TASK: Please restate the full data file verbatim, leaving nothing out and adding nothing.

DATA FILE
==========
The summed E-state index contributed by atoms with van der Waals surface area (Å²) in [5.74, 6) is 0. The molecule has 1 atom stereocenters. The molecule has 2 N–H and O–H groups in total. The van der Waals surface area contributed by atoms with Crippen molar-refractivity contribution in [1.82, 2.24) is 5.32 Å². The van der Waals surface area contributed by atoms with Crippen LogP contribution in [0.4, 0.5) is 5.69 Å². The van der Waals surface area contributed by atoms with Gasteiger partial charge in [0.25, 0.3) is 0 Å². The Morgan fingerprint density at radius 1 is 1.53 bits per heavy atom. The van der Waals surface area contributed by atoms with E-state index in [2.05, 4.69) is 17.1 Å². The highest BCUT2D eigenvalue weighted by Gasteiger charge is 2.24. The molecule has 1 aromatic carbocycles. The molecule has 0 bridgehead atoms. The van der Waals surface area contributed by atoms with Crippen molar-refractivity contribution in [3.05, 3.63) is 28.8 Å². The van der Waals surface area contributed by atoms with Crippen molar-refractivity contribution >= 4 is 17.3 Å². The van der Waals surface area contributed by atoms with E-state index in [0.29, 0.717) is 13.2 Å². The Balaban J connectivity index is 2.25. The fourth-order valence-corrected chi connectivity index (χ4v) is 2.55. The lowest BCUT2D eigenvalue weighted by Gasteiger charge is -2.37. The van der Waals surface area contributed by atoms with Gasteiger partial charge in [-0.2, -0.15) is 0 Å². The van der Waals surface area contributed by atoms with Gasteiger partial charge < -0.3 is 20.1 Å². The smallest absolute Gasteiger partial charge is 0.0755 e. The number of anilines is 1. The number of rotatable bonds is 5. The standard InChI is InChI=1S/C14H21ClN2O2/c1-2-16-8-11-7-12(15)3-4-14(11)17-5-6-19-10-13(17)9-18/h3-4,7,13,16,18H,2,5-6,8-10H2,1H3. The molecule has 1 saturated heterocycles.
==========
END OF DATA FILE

The summed E-state index contributed by atoms with van der Waals surface area (Å²) in [5.74, 6) is 0. The molecule has 1 atom stereocenters. The molecule has 2 N–H and O–H groups in total. The van der Waals surface area contributed by atoms with Crippen molar-refractivity contribution in [1.82, 2.24) is 5.32 Å². The van der Waals surface area contributed by atoms with Crippen LogP contribution in [0.4, 0.5) is 5.69 Å². The van der Waals surface area contributed by atoms with Gasteiger partial charge in [0.25, 0.3) is 0 Å². The Morgan fingerprint density at radius 1 is 1.53 bits per heavy atom. The van der Waals surface area contributed by atoms with E-state index in [2.05, 4.69) is 17.1 Å². The highest BCUT2D eigenvalue weighted by Gasteiger charge is 2.24. The molecule has 1 aromatic carbocycles. The molecule has 0 bridgehead atoms. The van der Waals surface area contributed by atoms with Crippen molar-refractivity contribution in [3.05, 3.63) is 28.8 Å². The van der Waals surface area contributed by atoms with Crippen molar-refractivity contribution >= 4 is 17.3 Å². The van der Waals surface area contributed by atoms with E-state index in [0.29, 0.717) is 13.2 Å². The Balaban J connectivity index is 2.25. The fourth-order valence-corrected chi connectivity index (χ4v) is 2.55. The lowest BCUT2D eigenvalue weighted by Gasteiger charge is -2.37. The van der Waals surface area contributed by atoms with Gasteiger partial charge in [-0.2, -0.15) is 0 Å². The van der Waals surface area contributed by atoms with Gasteiger partial charge < -0.3 is 20.1 Å². The smallest absolute Gasteiger partial charge is 0.0755 e. The number of anilines is 1. The number of rotatable bonds is 5. The standard InChI is InChI=1S/C14H21ClN2O2/c1-2-16-8-11-7-12(15)3-4-14(11)17-5-6-19-10-13(17)9-18/h3-4,7,13,16,18H,2,5-6,8-10H2,1H3. The molecule has 1 saturated heterocycles.